How Lawyers Can Improve Their Practices and Access to Justice With Open Source Software (OSS)
As lawyers are integrating new technologies into their practices to better provide remote legal services to their clients, they should also look at introducing another type of technology that has been widely used across other industries for decades: open source software (OSS). In this article, we will explore what OSS is, how it’s been used in other industries, how it can improve lawyers’ daily practices and improve access to justice, and what efforts are already underway to introduce OSS more broadly into the legal profession.

Source: Law Technology Today
Law firms still aren’t budgeting for technology
Ten years ago, law firms were just starting to use tools such as e-discovery, management software, and document automation. Today, most lawyers couldn’t imagine running their practice without these tools. And in ten years’ time, the same will be true of analytics, artificial intelligence, and other burgeoning legal technologies. Across industries, rapid technological change is opening a so-called “innovation gap” between early and late adopters. The legal field is no exception. We’re already seeing sophisticated law firms separating from the pack by leveraging technology to solve business and legal challenges.

Source: Law Technology Today

Law Apps Presentations hosted by Melbourne Law School

28 October 2020 | 09:00 (GMT+11) | Online

Gary Cazalet taught the eighth Law Apps class at Melbourne Law School. Over the semester the class learnt about legal technology, disruption in the legal profession, innovation, creativity and human centred design. Groups of students identified legal needs that are not served adequately by existing legal processes. Using Josef and Neota Logic software, the teams built web based applications and chat bots to empower their users. Applications and chat bots were built from the ground up using human centred design.

Source: University of Melbourne Law School


LegalTech Talks – Recalibration of Legal Services

4 November 2020 | 10:30 GMT | Online

Discussion points:
  • Reflection on current shifting landscape;
  • How has it affected you? Hindsight – what would you have done differently
  • Encouraging forward-thinking and change-oriented action- what will/ do we need to change?;
  • What are the smart moves for success?
  • Why and how the legal sector should embrace the benefits?
Source: NetLawMedia
8-13 November 2020 | Online

The LexLab at UC Hastings Law is producing a week-long virtual design challenge and legal tech hackathon that's devoted to combatting homelessness. At Hack Homelessness, we bring together lawyers, developers, designers, builders, and thinkers every year to find #technology solutions to pressing legal issues that keep the homeless population of San Francisco on the streets.

The 2020 CLOC Global Institute
10 November 2020 | Online

CLOC will be going virtual on November 10th to bring legal professionals, from around the World, together to learn, share, and network with others in industry. The Global Institute will bring interactive roundtables, educational breakout sessions, insights from industry change-makers, and leading technology vendors and legal service providers to your computer.

Source: CLOC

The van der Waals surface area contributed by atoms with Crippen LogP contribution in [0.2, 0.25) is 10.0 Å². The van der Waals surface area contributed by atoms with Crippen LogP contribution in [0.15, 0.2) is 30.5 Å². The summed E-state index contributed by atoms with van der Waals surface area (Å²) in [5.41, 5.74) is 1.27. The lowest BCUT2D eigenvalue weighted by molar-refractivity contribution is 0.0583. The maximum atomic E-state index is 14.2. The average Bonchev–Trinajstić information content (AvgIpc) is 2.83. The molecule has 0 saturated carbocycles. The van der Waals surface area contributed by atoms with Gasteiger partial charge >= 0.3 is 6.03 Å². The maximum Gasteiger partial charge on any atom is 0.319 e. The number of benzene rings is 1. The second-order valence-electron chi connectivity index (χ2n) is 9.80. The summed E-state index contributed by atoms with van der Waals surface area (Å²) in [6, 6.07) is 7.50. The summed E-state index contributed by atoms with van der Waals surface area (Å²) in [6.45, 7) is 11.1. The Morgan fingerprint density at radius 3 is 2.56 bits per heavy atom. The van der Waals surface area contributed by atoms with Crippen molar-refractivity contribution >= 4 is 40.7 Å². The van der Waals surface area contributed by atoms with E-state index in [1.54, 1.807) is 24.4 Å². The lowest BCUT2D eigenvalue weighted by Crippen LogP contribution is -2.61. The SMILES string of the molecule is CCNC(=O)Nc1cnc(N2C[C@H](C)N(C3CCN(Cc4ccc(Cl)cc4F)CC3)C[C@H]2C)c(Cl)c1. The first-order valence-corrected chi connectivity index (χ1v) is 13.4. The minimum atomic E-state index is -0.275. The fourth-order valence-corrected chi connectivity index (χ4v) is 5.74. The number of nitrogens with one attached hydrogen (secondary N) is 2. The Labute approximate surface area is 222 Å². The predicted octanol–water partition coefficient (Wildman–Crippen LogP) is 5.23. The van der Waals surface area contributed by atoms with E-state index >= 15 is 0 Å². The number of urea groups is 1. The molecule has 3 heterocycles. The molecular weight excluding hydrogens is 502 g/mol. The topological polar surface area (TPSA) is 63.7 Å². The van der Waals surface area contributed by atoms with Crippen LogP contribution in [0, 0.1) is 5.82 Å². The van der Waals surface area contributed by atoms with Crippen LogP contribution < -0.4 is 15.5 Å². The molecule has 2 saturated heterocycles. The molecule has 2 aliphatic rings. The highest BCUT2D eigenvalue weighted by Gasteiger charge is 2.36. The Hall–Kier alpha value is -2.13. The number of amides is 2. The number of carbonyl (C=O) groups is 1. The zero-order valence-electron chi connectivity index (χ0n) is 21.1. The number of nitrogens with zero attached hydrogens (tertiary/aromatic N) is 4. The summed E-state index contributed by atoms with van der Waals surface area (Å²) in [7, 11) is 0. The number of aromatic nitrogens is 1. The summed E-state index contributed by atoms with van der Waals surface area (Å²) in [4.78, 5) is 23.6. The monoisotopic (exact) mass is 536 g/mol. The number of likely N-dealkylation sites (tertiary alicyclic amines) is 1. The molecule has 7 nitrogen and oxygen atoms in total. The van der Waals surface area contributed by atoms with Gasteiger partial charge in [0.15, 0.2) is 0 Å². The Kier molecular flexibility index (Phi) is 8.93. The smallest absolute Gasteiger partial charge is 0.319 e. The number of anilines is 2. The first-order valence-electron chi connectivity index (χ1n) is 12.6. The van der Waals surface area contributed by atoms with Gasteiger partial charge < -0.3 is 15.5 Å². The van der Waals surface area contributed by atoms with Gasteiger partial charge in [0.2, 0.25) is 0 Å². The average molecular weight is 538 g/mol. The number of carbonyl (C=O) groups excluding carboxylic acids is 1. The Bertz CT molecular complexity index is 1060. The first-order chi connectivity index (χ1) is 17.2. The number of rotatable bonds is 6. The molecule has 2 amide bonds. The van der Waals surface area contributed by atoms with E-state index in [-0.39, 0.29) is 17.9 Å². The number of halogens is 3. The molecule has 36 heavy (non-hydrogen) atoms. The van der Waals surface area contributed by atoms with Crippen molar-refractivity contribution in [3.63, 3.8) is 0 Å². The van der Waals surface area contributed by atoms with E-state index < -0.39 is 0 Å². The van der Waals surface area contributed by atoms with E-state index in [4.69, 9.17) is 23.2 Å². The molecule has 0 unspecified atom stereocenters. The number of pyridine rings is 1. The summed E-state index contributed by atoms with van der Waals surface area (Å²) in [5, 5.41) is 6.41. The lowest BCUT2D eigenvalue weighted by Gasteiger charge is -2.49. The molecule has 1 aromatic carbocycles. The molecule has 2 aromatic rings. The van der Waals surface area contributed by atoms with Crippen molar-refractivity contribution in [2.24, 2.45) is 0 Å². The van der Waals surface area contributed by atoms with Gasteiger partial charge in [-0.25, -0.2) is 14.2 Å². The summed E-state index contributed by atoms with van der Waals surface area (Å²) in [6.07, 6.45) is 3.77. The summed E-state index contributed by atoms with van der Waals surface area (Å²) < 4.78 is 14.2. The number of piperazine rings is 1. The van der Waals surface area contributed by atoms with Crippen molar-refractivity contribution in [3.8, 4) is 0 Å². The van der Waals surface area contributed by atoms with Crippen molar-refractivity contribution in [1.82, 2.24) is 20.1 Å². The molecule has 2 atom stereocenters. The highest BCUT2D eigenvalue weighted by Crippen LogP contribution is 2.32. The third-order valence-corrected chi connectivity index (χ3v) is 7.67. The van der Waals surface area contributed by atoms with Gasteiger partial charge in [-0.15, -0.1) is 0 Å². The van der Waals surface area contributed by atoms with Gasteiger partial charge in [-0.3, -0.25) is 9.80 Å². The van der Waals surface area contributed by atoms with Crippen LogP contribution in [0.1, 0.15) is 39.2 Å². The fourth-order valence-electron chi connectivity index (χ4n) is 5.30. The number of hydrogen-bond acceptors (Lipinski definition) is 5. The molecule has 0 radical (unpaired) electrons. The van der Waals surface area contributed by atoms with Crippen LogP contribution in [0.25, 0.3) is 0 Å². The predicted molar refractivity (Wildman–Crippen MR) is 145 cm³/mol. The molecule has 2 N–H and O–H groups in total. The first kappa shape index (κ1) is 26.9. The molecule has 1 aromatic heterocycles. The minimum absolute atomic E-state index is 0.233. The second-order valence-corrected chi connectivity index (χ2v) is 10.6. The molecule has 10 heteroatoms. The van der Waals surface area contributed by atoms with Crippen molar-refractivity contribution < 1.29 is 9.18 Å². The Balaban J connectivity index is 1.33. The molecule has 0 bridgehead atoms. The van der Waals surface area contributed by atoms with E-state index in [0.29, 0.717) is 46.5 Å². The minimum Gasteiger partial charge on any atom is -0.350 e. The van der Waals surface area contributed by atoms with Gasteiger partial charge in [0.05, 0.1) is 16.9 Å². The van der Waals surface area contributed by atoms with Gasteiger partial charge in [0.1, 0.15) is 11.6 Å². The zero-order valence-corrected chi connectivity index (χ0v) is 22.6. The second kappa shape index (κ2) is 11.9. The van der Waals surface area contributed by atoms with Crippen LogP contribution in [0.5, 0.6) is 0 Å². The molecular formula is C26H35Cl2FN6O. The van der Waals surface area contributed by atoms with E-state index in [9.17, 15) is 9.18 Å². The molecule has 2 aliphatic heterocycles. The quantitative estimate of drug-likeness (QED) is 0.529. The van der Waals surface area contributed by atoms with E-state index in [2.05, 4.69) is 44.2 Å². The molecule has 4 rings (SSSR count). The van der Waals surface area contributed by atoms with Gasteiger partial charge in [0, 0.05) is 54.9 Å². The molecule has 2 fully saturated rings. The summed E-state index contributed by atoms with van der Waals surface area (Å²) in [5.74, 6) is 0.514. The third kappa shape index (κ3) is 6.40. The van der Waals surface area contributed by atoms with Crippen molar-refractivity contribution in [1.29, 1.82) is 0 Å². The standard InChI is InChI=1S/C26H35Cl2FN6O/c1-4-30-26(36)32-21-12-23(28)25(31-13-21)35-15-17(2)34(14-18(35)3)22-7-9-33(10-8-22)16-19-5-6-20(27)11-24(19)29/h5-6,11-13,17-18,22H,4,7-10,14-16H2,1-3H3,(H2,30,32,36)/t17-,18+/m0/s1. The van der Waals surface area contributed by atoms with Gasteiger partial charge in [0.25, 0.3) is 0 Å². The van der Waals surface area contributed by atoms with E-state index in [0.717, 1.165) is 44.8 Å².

LegalTech Talks – Masterclasses

Commence from 11th November 2020 | Online & in person

As part of the ‘LegalTech Talks’ portfolio, Netlaw is delighted to announce the ‘Executive Masterclass Series – Restructure, Survive, Succeed’. A virtual and in person series of masterclasses, which will look at strategies, advice and demonstrations which are designed to overcome a wide range of issues facing law firms, of all sizes in the current climate. The Masterclasses series will continue to deliver access to educational, actionable and intelligent insights, as well as real-world expertise. The primary focus being an emphasis on the restructure, survival and success of legal services.

Source: NetLawMedia

Technology Law as a Vehicle for Anti-Racism

12-13 November 2020 | Online

As future lawyers, the student leaders of the Berkeley Technology Law Journal (BTLJ) are eager to dissect the roles of technology law and policy and investigate how they can be channeled to serve the interests of racial justice. Therefore, we are convening this special symposium with the Berkeley Center for Law and Technology (BCLT). We have invited leading and rising legal academics to share their research and perspectives on the intersection of technology, law, and race. In conversation with one another, they will help us explore and propose options for anti-racist paths forward for the field of technology law.

Source: Berkeley Technology Law Journal
Evolving ADR Practice with ODR
13 November 2020 | Online

The Covid-19 Pandemic has accelerated the use of technology by forcing many private and public businesses and institutions to move online. The world’s legal and business leaders are now looking more than ever to the field of Online Dispute Resolution (ODR) for alternative and efficient dispute resolution procedures.

ODR is considered a form of Alternative Dispute Resolution (ADR) that uses technology in an attempt to resolve disputes in a faster and more efficient way. This seminar will look at how technology has been used to improve the delivery of ADR services. It will also introduce the participants to a variety of Online Dispute Resolution tools and show them in action through hands-on examples.

Source: UC San Diego Extension


13 November 2020 | Online

Suffolk Law's fourth annual Legal Design Challenge, presented by Liberty Mutual Insurance, brings law and business students together to prototype products that solve legal and, often, societal problems.
The winning entries, using the tenets of design thinking, put an emphasis on simplicity, usefulness, and the needs of the end user. The teams have only one day to generate their ideas; that time pressure tends to spur creative solutions to legal service delivery challenges.

Source: Suffolk University